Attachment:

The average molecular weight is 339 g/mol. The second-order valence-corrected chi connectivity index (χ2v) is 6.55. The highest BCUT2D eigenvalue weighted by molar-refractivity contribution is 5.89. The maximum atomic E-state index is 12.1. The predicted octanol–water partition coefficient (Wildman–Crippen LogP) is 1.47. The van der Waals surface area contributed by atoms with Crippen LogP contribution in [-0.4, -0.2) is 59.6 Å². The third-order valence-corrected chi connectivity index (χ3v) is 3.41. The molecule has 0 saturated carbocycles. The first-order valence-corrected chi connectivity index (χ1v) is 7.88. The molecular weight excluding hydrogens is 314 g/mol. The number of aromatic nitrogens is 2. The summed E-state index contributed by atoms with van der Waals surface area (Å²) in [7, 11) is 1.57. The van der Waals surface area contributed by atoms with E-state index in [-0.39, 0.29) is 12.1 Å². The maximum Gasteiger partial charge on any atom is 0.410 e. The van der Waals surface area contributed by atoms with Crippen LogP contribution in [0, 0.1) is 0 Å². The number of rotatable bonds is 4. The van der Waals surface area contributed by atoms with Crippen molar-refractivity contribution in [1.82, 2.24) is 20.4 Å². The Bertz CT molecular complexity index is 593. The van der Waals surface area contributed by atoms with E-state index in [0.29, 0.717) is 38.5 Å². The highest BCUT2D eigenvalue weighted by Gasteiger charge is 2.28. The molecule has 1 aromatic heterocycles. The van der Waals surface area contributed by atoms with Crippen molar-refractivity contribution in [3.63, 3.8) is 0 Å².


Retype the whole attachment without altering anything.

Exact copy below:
The average molecular weight is 339 g/mol. The second-order valence-corrected chi connectivity index (χ2v) is 6.55. The highest BCUT2D eigenvalue weighted by molar-refractivity contribution is 5.89. The maximum atomic E-state index is 12.1. The predicted octanol–water partition coefficient (Wildman–Crippen LogP) is 1.47. The van der Waals surface area contributed by atoms with Crippen LogP contribution in [-0.4, -0.2) is 59.6 Å². The third-order valence-corrected chi connectivity index (χ3v) is 3.41. The molecule has 0 saturated carbocycles. The first-order valence-corrected chi connectivity index (χ1v) is 7.88. The molecular weight excluding hydrogens is 314 g/mol. The number of aromatic nitrogens is 2. The summed E-state index contributed by atoms with van der Waals surface area (Å²) in [7, 11) is 1.57. The van der Waals surface area contributed by atoms with E-state index in [-0.39, 0.29) is 12.1 Å². The maximum Gasteiger partial charge on any atom is 0.410 e. The van der Waals surface area contributed by atoms with Crippen LogP contribution in [0, 0.1) is 0 Å². The number of rotatable bonds is 4. The van der Waals surface area contributed by atoms with Crippen molar-refractivity contribution in [1.82, 2.24) is 20.4 Å². The Bertz CT molecular complexity index is 593. The van der Waals surface area contributed by atoms with E-state index in [0.29, 0.717) is 38.5 Å². The highest BCUT2D eigenvalue weighted by Gasteiger charge is 2.28. The molecule has 1 aromatic heterocycles. The van der Waals surface area contributed by atoms with Crippen molar-refractivity contribution in [3.63, 3.8) is 0 Å².